Memo to readers: It is my goal today to mention haiku 17 times. I’m only up to six, so please bear with me throughout the remainder of this post.
For many writers, the most difficult thing is starting. Despite what that Barkat woman says, “just begin” is not that simple, even if one lies on the floor and stares at the ceiling or conjures images of Frankenstein. True stories, both. At last, the creators of Haiku Chain have found a way to help you start. In this fun little project, you can write a haiku (See how I did that? Mark me down for eight, please.) starting with the last line of the poem before you.
And how great is this? At only 17 syllables in all, the poem is 29 percent written for you already.
If you guess about this, you’re going to be right. I’m going to feature a haiku selection from our Every Day Poems daily. (Nine, thank you.) The reason for that is fairly simple. It’s a stunningly simple poem. You’ll also notice, if you count across the tips of your fingers like I do when I read haiku (ten), that this poem is not written in the well-known 5-7-5 structure. I learned something this week: that’s not a real haiku rule.
— Steven Addiss
I won’t count this as a full thirteen haiku references (that one takes me to twelve), but John Siddique has a marvelous collection of as many poems that appear in shop windows in his community of Hebden, a contribution he has made to revitalizing the community’s spirit after a season of flooding. Siddique says,
I have a very strong sense of the poet (the artist) being as much a part of society as the post office, library, greengrocer, butcher, hardware store and the bookshop. …I felt that wanted to contribute to the town’s well-being and so I did what I do… Wrote…and amazingly the town gave me some of its windows so that passers by can be give pauses for thought as they go about their days.
See poems from this collection of Reflected Lines: Haiku Trail for the Hebden Bridge at Siddique’s website.
One of the best parts of writing the Top Ten is browsing links that are sent to me by one of the other editors or contributors at Tweetspeak. Left to my own devices, I might write the entire article about one thing that happens to strike my fancy that day, like, oh, I don’t know. Maybe haiku. (With me? That’s fourteen.)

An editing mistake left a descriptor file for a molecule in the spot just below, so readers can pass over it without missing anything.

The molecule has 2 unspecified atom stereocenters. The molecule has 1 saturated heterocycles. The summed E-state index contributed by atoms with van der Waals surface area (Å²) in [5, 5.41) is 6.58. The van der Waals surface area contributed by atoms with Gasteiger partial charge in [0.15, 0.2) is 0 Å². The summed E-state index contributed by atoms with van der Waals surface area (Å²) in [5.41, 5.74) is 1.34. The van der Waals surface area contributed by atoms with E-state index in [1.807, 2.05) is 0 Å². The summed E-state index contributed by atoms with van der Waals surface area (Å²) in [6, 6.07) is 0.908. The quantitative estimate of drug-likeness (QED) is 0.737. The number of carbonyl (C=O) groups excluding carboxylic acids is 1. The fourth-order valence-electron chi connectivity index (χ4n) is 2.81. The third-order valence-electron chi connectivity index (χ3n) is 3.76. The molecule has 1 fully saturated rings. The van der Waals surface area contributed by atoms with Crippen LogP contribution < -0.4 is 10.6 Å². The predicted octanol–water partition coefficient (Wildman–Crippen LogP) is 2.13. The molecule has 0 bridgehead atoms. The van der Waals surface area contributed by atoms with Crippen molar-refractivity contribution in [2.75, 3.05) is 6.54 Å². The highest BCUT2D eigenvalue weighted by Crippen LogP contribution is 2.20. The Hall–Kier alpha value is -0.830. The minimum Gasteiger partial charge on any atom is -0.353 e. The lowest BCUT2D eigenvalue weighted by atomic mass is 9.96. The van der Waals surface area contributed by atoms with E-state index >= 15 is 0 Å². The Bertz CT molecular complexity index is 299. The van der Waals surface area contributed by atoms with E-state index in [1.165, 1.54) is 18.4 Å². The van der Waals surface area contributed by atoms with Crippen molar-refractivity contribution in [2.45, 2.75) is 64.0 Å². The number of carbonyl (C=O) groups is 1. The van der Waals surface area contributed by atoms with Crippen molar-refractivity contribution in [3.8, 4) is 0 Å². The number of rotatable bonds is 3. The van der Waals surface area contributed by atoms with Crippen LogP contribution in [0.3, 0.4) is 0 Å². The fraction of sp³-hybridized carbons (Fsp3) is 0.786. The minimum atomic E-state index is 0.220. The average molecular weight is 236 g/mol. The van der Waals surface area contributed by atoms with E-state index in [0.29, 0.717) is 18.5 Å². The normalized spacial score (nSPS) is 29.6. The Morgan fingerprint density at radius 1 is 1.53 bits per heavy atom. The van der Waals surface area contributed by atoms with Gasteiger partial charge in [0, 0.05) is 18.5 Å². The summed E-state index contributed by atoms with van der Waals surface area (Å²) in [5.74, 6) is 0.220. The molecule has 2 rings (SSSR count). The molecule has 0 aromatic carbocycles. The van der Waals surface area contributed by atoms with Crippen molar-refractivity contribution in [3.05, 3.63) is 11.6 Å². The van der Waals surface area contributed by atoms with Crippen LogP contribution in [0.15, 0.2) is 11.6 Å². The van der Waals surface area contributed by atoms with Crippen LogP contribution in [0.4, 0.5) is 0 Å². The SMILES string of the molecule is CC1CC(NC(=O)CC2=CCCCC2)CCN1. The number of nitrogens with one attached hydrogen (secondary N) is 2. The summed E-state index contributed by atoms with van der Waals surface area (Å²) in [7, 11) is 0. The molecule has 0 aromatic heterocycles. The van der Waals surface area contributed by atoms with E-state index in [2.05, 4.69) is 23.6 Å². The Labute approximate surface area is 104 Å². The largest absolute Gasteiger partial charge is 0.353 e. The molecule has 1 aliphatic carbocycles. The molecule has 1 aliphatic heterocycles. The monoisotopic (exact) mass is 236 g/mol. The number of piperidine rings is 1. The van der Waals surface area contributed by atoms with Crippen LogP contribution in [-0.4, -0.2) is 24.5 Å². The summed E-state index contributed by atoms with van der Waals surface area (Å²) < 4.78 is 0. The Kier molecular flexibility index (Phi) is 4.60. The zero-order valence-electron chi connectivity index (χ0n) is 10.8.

But my colleagues expose me to things I might not otherwise read, like this poignant account of the writer’s visit to a library housing various writings and artifacts of Sylvia Plath. The article by Emma Komlos-Hrobsky brings some humanity back to our view of a poet who, “like no other poet, has been idolized and appropriated and taken ownership of, cast and recast by acolytes as a ‘suicide doll.'”
Just about anyone with a website is pushing out year-end lists of the “Best [fill in the blank] of 2012.” Not to be outdone by any old anyone with a website, we even published our own lists of Our Favorite Books About Poetry and Our Favorite Poetry Books of the Year. But with all those lists floating around, it’s mighty hard to have time to read all the best books of the year. That’s why I loved this list of the best book covers of the year from BookPage. Much less reading, thank you. Sort of like, well, haiku.
(Are you counting on your fingertips? That’s fifteen.)
Not one to stop at just a list of great books, T.S. Poetry Press published the first title in its Creative Writers series: Inspired: 8 Ways to Write Poems You Can Love. This new book by L.L. Barkat is a simple, fun collection of enriching prompts that will inspire you to write poetry “you can love.” The book includes sections called: Catalog poems, What is Poetry, Why Poetry, Sonnets, Resolutions, Sestinas, Villanelles, and By Heart. You’ll notice haiku is conspicuously absent from the section titles.
(Sixteen. Rim shot.)
10 Sound n Motion
Fans of Kafka will appreciate this Japanese animation of A Country Doctor recently featured at Melville House. The animation is exquisite.
Oh, and in case you were wondering. I did intentionally refrain from making the easy haiku reference in relation to the animation. You know, being Japanese and all.
From of all of us at Tweetspeak Poetry, T.S. Poetry Press, WordCandy and Every Day Poems, we wish you a very happy holiday, however you choose to spend it.
- Summer Break & Take Your Poet to Work Day - July 17, 2021
- Adjustments: A Belated Bicentenary Party for John Keats - March 4, 2021
- The Reindeer Chronicles Book Club: You’re Cutting a Tree in Almería and Getting a Storm in Dusseldorf - February 17, 2021